A new collaborative study conducted by researchers at Lehigh University, Maastricht University in the Netherlands and University of Antwerp in Belgium found that firms seek more change and less risk when women are in top management teams.
Management Professor Corrine Post led Lehigh’s end of this study.
Post’s research involved collecting and analyzing data from tens of thousands of election transactions for shareholder rights.
From this data, Post and her colleagues looked at the percentage of votes for male and female board directors. They then interpreted company factors and outcomes that may have resulted from differences among gender in top business positions.
The findings indicated that women provide more diverse ways of looking at and dealing with company decisions, and are beneficial in improving a company’s performance.
Management Professor Andrew Ward said having a board completely made up of white men, all coming from similar educational institutions and corporate backgrounds, results in similar perspectives.
“Having a much more diverse perspective on the board is inherently challenging (itself) to sort of address these problems better,” Ward said.
Post and her colleagues found the impact of female appointments was greater when women were well integrated into a business as one of many new appointees instead of just one.
They also discovered from their research that women care less about tradition and more about challenging the status quo than their male counterparts.
Ward said firms will hire people who will promote the company the most and make it the most money. He believes adding diverse perspectives to the board goes hand in hand with that.
“While you’re looking at hiring each individual person and you want the best individual people, if you call 10 individual people who all have the same demographic then that actually diminishes your overall group performance, because you’re taking away that kind of diversity,” Ward said.
This kind of research that promotes women in top management positions is considered important in breaking barriers for gender diversity in business by students.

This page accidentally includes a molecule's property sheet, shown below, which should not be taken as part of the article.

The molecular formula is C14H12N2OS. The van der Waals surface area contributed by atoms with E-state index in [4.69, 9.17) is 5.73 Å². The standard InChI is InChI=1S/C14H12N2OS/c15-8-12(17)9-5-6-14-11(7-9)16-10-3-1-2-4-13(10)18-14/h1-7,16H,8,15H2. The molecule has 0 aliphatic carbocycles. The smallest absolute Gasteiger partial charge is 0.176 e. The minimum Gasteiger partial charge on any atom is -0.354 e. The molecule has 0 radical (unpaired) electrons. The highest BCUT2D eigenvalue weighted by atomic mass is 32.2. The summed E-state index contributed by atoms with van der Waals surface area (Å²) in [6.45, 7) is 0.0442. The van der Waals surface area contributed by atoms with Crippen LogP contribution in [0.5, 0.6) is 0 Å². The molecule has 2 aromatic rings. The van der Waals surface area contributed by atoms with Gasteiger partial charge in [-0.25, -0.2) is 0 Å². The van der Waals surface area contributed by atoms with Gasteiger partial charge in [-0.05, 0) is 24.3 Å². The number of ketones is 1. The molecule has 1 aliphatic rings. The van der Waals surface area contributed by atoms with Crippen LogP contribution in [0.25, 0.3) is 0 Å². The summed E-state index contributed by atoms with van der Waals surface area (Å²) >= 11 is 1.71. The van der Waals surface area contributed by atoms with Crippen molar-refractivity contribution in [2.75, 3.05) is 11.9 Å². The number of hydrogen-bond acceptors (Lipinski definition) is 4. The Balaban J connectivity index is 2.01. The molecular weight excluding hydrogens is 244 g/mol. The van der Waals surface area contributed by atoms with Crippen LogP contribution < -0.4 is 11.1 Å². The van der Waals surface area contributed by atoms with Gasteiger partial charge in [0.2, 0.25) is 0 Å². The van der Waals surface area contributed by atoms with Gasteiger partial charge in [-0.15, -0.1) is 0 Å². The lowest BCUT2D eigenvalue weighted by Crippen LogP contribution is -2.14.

Ellie Diege, ‘23, said she believes there is less research about women in business generally because women are underrepresented in fields like finance and accounting.
“I think it’s great to see the positive impact women are making,” Diege said. “I think people need to be exposed to that. It’ll also motivate a lot more women to get involved in business and want to be able to represent themselves in the workplace.”
Diege said women want to be seen as equally competitive and credible toward their male counterparts in business and believes Post’s research evidences that.
“I don’t want to be a successful woman or man in business, I want to be a successful person in business,” said Alex Copits, ‘23. “Just someone who’s successful. I don’t want to be specified as a woman in business. I just want to be a person in business.”
Identity politics at its worst. Can’t believe that they could actually draw conclusions based upon any hard data. Diege has right approach in just wanting to perform on her own merits without the gender identity element.
“Ward said firms will hire people who will promote the company the most and make it the most money. He believes adding diverse perspectives to the board goes hand in hand with that.”
That firms will do what Ward says is debatable but not as much as his diversity belief. Talent and teamwork seem like better beliefs to hold.